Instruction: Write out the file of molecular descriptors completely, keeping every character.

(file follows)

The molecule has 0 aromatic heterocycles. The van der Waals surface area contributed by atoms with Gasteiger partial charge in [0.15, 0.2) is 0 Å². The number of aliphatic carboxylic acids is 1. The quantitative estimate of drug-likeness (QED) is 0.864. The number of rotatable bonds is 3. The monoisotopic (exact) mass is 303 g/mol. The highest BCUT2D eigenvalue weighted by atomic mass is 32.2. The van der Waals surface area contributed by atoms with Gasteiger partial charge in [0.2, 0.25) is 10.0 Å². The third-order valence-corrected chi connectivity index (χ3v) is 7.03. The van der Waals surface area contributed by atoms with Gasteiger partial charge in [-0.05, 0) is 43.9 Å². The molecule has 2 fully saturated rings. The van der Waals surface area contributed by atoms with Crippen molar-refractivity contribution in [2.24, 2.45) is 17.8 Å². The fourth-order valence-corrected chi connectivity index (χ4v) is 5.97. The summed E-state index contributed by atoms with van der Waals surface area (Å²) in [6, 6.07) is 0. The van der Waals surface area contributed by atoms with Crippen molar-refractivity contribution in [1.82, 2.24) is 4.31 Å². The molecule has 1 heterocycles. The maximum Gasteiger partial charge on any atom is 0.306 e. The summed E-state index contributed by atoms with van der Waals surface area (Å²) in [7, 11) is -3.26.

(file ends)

The molecule has 0 aromatic heterocycles. The van der Waals surface area contributed by atoms with Gasteiger partial charge in [0.15, 0.2) is 0 Å². The number of aliphatic carboxylic acids is 1. The quantitative estimate of drug-likeness (QED) is 0.864. The number of rotatable bonds is 3. The monoisotopic (exact) mass is 303 g/mol. The highest BCUT2D eigenvalue weighted by atomic mass is 32.2. The van der Waals surface area contributed by atoms with Gasteiger partial charge in [0.2, 0.25) is 10.0 Å². The third-order valence-corrected chi connectivity index (χ3v) is 7.03. The van der Waals surface area contributed by atoms with Gasteiger partial charge in [-0.05, 0) is 43.9 Å². The molecule has 2 fully saturated rings. The van der Waals surface area contributed by atoms with Crippen molar-refractivity contribution in [2.24, 2.45) is 17.8 Å². The fourth-order valence-corrected chi connectivity index (χ4v) is 5.97. The summed E-state index contributed by atoms with van der Waals surface area (Å²) in [6, 6.07) is 0. The van der Waals surface area contributed by atoms with Crippen molar-refractivity contribution in [1.82, 2.24) is 4.31 Å². The molecule has 1 heterocycles. The maximum Gasteiger partial charge on any atom is 0.306 e. The summed E-state index contributed by atoms with van der Waals surface area (Å²) in [7, 11) is -3.26.